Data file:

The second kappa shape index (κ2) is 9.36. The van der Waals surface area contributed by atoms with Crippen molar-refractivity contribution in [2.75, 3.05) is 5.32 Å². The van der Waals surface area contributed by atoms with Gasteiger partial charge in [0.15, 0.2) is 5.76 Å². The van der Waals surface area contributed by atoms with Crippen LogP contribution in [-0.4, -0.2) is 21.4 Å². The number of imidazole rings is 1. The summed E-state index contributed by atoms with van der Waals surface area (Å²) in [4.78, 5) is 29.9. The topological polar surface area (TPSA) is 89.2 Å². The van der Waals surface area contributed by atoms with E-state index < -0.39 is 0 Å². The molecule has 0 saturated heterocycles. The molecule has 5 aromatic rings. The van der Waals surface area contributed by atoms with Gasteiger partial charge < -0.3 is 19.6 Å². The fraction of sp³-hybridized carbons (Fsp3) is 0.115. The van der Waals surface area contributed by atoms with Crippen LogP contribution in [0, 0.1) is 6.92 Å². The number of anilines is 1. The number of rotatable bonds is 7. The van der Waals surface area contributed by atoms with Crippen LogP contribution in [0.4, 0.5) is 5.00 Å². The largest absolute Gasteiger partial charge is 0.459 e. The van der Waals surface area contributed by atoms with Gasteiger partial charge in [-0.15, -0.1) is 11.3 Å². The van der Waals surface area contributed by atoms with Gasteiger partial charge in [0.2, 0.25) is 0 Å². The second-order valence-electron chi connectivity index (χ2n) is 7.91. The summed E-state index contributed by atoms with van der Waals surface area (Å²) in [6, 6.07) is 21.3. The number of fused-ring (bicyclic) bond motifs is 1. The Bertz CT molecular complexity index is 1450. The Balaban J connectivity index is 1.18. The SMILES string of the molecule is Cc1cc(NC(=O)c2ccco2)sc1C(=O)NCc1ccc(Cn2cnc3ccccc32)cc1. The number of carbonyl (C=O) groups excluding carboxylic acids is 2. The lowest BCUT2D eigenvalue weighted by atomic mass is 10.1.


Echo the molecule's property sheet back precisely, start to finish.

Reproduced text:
The second kappa shape index (κ2) is 9.36. The van der Waals surface area contributed by atoms with Crippen molar-refractivity contribution in [2.75, 3.05) is 5.32 Å². The van der Waals surface area contributed by atoms with Gasteiger partial charge in [0.15, 0.2) is 5.76 Å². The van der Waals surface area contributed by atoms with Crippen LogP contribution in [-0.4, -0.2) is 21.4 Å². The number of imidazole rings is 1. The summed E-state index contributed by atoms with van der Waals surface area (Å²) in [4.78, 5) is 29.9. The topological polar surface area (TPSA) is 89.2 Å². The van der Waals surface area contributed by atoms with E-state index < -0.39 is 0 Å². The molecule has 0 saturated heterocycles. The molecule has 5 aromatic rings. The van der Waals surface area contributed by atoms with Gasteiger partial charge < -0.3 is 19.6 Å². The fraction of sp³-hybridized carbons (Fsp3) is 0.115. The van der Waals surface area contributed by atoms with Crippen LogP contribution in [0, 0.1) is 6.92 Å². The number of anilines is 1. The number of rotatable bonds is 7. The van der Waals surface area contributed by atoms with Crippen LogP contribution in [0.4, 0.5) is 5.00 Å². The largest absolute Gasteiger partial charge is 0.459 e. The van der Waals surface area contributed by atoms with Gasteiger partial charge in [-0.15, -0.1) is 11.3 Å². The van der Waals surface area contributed by atoms with Gasteiger partial charge in [0.2, 0.25) is 0 Å². The second-order valence-electron chi connectivity index (χ2n) is 7.91. The summed E-state index contributed by atoms with van der Waals surface area (Å²) in [6, 6.07) is 21.3. The number of fused-ring (bicyclic) bond motifs is 1. The Bertz CT molecular complexity index is 1450. The Balaban J connectivity index is 1.18. The SMILES string of the molecule is Cc1cc(NC(=O)c2ccco2)sc1C(=O)NCc1ccc(Cn2cnc3ccccc32)cc1. The number of carbonyl (C=O) groups excluding carboxylic acids is 2. The lowest BCUT2D eigenvalue weighted by atomic mass is 10.1.